Globally, the peacebuilding sector has developed a range of more innovative approaches to strengthen regional collaboration and de-escalate violent conflict: Central to these approaches has been the application of a โ€˜systemsโ€™ analysis and to consider ways in which non-state actors can catalyse the development of spaces to support โ€˜track 1.5/2โ€™ approaches to peacebuilding. Examples of this include the development of neutral and discreet spaces for quiet diplomacy efforts; engagement with national, international actors and so-called bilateral engagement with โ€˜rising powersโ€™ on the conflict sensitivity of their foreign policy in conflict-affected contexts and support to developing economic corridors (so called โ€˜*peacenomics*โ€™ programming) across state-boundaries to increase the resilience of people-to-people linkages in the face of macro-level political tensions (see Accord, Issue 22 โ€“ Building Peace Across Borders, 2011, Conciliation Resources). **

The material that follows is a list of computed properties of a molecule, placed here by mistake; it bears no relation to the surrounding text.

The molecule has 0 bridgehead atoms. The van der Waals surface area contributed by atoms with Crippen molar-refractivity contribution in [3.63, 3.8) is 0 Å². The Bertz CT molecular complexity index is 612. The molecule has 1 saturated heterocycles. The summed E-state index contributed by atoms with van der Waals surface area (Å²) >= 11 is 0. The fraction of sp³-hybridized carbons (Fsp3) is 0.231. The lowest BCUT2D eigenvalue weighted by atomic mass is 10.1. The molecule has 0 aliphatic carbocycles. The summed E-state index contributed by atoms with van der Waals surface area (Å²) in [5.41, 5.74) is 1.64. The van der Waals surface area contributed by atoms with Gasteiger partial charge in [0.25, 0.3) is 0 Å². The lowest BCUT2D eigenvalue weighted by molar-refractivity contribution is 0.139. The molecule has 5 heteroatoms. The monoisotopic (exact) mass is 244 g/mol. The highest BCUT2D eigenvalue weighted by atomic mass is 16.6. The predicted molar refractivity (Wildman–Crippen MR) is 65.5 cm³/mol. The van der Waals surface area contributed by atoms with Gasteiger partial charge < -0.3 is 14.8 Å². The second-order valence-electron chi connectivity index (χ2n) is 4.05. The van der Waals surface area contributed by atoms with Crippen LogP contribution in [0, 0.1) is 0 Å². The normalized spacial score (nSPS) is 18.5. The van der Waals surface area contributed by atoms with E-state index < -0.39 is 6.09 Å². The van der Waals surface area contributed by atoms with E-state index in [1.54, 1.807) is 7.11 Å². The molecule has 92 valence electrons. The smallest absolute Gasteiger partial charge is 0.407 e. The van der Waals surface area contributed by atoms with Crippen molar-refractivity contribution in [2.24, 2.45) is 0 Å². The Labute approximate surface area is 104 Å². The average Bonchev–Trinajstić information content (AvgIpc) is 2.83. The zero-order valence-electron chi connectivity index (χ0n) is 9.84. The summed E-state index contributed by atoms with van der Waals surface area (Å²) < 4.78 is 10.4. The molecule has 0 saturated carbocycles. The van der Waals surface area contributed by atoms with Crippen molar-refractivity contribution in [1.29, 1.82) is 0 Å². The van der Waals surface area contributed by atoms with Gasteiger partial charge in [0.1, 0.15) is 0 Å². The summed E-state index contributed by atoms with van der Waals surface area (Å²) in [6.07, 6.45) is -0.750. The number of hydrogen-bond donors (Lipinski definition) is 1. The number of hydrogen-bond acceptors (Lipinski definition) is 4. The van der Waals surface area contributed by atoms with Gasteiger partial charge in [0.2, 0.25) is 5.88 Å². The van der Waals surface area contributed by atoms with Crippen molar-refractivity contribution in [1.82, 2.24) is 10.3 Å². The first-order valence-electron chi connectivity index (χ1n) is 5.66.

Research Objective

To analyse the ways in which foreign state interests and geopolitical dynamics impact and influence Somaliaโ€™s political stability and/or manifest in violent conflict with a view to identifying practical tools and entry points to mitigate adverse outcomes.

The research will map and analyse the array of regional and Gulf states that have interests in Somalia with a view to understanding how their engagement with Somalia, and with each other, contributes towards political instability and conflict in Somalia. It will analyse and assess what it is about the Somali context that makes it susceptible to foreign influence. Through an assessment of mediation best practice and case study analysis of approaches deployed elsewhere, identify possible approaches, tools and entry points for mitigating political instability and preventing violent conflict.